House Prices Begin to Fall from Record Highs

Redfin, Seattle, said the median sale price for U.S. homes came down 0.7% from its record-breaking June peak during the four weeks ending July 10.

Sellers’ asking prices also came down 3% from their May peak as the share of homes with price drops hit another new high, Redfin reported. Home supply posted its first year-over-year increase since August 2019 as pending sales continued to slide. These changes in the housing market can be attributed to buyers reaching their limit on costs—not just of homes and mortgages, but also food, transportation and energy.

“Inflation and high mortgage rates are taking a bite out of homebuyer budgets,” said Redfin Chief Economist Daryl Fairweather. “Few people are able to afford homes costing 50% more than just two years ago in some areas, so homes are beginning to pile up on the market. As a result, prices are starting to come down from their all-time highs.”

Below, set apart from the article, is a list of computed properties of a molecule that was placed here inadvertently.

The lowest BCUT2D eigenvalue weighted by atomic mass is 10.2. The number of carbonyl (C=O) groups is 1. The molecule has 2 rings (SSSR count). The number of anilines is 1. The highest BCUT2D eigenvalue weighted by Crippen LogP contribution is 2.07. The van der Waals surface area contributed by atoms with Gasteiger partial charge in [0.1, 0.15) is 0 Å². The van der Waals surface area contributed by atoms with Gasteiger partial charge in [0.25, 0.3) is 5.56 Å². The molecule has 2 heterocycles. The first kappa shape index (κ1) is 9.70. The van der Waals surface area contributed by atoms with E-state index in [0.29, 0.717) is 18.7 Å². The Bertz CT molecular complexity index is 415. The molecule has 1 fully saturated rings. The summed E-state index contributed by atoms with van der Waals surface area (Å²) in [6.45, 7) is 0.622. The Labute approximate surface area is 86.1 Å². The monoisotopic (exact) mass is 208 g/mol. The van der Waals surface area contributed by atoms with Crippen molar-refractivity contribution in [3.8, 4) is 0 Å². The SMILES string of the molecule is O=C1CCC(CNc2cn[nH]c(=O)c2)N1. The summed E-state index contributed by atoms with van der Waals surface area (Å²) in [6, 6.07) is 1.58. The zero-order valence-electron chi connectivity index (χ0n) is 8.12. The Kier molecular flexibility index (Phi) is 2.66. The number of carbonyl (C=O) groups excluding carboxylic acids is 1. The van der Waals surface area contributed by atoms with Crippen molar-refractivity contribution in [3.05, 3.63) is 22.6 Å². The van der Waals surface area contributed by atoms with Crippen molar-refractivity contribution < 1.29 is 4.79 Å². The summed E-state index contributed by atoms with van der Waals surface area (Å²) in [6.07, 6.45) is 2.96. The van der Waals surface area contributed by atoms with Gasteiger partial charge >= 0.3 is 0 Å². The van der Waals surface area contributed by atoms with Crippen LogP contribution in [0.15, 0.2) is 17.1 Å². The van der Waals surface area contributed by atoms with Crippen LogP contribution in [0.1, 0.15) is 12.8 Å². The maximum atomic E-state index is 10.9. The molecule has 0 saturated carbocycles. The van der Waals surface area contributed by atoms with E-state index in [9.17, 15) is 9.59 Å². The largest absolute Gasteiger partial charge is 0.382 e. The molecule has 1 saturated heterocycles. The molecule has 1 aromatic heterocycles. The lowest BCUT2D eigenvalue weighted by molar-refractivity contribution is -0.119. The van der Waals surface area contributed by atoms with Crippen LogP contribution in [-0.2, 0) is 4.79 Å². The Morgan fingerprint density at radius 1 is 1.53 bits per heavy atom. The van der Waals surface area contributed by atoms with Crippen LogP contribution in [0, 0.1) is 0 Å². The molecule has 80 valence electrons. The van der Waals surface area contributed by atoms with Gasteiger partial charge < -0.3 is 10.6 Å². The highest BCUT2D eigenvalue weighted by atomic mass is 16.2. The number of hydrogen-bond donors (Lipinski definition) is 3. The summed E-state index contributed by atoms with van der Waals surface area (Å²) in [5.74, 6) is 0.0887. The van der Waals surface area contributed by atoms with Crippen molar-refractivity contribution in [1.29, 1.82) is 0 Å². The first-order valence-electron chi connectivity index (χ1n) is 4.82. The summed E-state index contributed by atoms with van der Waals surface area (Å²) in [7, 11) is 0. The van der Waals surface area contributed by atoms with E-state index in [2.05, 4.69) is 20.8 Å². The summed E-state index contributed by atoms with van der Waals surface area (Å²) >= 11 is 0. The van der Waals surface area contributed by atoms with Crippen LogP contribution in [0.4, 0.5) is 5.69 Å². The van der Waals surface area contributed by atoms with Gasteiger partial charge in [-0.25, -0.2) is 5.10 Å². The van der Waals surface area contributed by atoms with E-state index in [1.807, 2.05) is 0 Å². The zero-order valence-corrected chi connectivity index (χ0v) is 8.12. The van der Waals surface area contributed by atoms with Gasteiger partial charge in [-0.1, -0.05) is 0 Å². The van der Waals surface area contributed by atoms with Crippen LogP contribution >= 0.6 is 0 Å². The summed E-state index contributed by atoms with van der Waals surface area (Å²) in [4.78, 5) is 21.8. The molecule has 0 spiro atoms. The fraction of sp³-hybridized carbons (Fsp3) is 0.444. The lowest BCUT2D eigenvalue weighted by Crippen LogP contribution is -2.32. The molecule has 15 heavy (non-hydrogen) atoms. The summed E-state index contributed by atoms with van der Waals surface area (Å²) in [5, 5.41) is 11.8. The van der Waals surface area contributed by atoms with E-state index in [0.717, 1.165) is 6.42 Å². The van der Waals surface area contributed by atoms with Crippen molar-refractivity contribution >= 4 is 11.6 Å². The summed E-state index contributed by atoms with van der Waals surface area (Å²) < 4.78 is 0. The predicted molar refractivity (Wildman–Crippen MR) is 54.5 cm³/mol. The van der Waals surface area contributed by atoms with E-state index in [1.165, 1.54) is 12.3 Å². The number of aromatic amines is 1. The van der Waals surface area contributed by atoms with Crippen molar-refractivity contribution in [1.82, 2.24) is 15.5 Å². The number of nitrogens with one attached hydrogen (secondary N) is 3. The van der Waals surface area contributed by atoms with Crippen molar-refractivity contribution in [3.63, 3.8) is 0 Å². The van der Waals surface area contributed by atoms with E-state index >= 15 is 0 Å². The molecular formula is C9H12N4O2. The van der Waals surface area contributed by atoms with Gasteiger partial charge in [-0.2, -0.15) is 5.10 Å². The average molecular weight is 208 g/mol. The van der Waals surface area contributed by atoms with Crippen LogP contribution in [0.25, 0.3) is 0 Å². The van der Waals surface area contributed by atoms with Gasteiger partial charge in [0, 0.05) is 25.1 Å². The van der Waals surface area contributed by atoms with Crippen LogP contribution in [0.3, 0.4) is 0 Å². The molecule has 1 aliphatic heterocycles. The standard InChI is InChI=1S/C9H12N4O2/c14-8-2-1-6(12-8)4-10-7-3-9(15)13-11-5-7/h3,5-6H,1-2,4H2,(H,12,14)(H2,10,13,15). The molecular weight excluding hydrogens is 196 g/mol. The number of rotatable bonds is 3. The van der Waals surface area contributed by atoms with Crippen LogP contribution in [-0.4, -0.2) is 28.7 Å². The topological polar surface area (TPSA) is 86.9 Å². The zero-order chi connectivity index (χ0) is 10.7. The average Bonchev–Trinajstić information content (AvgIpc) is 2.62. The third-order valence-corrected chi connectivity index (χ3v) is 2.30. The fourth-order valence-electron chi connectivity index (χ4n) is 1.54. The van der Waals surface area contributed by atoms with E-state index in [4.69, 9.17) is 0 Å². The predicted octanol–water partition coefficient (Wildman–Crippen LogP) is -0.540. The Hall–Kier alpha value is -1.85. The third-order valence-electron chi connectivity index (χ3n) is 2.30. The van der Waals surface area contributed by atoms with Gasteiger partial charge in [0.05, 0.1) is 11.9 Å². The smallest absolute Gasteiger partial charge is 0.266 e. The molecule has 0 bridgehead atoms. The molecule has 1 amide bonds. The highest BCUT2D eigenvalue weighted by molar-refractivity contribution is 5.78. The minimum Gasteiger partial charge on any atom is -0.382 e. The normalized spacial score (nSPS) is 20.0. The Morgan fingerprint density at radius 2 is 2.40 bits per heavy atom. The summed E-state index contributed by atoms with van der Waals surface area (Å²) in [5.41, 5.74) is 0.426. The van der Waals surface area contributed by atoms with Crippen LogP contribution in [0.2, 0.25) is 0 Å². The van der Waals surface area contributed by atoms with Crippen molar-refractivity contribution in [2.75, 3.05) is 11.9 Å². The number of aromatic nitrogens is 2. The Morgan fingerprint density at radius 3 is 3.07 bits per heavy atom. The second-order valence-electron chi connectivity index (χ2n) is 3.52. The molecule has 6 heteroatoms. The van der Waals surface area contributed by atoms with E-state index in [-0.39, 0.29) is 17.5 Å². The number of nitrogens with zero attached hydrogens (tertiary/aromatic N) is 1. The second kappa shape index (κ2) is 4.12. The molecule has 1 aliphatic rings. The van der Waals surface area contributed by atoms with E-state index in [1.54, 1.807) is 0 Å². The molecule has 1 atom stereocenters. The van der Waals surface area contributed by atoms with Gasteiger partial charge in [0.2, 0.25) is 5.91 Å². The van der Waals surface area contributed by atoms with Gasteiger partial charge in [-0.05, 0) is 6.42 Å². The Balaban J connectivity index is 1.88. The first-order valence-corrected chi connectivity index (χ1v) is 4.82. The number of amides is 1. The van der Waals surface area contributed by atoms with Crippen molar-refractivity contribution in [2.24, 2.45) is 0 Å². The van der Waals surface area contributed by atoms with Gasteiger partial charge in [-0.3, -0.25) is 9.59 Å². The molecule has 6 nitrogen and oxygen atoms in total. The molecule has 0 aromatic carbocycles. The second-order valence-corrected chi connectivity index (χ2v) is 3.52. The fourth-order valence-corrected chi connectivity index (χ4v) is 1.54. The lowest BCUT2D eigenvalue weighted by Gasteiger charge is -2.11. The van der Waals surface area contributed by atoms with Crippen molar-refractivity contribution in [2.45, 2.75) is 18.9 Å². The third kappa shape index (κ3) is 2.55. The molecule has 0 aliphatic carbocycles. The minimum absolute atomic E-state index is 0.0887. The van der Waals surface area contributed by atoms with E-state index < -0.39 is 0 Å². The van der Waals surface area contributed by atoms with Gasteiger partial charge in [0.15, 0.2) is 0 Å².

Fairweather noted she expects this environment of reduced competition and declining home prices to continue for at least the next several months.

Leading indicators of homebuying activity:

For the week ending July 14, 30-year mortgage rates rose to 5.51%, Redfin said. This was down from a 2022 high of 5.81% but up from 3.11% at the start of the year. In addition, fewer people searched “homes for sale” on Google—searches during the week ending July 9 were down 5% from a year earlier.

The seasonally adjusted Redfin Homebuyer Demand Index–a measure of requests for home tours and other home-buying services–was down 18% year-over-year during the week ending July 10.

Home touring activity as of July 10 was up 1% from the start of the year, compared to a 23% increase at the same time last year, home tour technology company ShowingTime said.

Mortgage purchase applications were down 18% from a year earlier during the week ending July 8, while the seasonally adjusted index was down 4% week over week, the Mortgage Bankers Association said.